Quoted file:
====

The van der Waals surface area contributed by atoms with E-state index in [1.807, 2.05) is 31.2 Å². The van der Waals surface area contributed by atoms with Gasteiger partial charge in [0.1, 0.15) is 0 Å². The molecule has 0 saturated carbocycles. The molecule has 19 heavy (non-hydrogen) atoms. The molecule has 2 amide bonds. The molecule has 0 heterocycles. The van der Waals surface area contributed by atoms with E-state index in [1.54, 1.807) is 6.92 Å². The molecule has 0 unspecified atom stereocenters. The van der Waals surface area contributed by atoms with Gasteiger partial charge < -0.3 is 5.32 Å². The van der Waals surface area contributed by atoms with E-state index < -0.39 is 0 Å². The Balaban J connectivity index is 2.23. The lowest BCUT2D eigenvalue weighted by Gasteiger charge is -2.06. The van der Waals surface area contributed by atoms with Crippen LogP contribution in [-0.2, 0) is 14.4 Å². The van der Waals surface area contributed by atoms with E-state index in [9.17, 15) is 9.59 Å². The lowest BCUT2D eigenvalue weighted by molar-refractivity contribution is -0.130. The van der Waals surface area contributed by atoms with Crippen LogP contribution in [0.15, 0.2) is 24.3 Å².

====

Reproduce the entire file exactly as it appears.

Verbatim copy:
The van der Waals surface area contributed by atoms with E-state index in [1.807, 2.05) is 31.2 Å². The van der Waals surface area contributed by atoms with Gasteiger partial charge in [0.1, 0.15) is 0 Å². The molecule has 0 saturated carbocycles. The molecule has 19 heavy (non-hydrogen) atoms. The molecule has 2 amide bonds. The molecule has 0 heterocycles. The van der Waals surface area contributed by atoms with E-state index in [1.54, 1.807) is 6.92 Å². The molecule has 0 unspecified atom stereocenters. The van der Waals surface area contributed by atoms with Gasteiger partial charge < -0.3 is 5.32 Å². The van der Waals surface area contributed by atoms with E-state index < -0.39 is 0 Å². The Balaban J connectivity index is 2.23. The lowest BCUT2D eigenvalue weighted by Gasteiger charge is -2.06. The van der Waals surface area contributed by atoms with Crippen LogP contribution in [-0.2, 0) is 14.4 Å². The van der Waals surface area contributed by atoms with E-state index in [9.17, 15) is 9.59 Å². The lowest BCUT2D eigenvalue weighted by molar-refractivity contribution is -0.130. The van der Waals surface area contributed by atoms with Crippen LogP contribution in [0.15, 0.2) is 24.3 Å².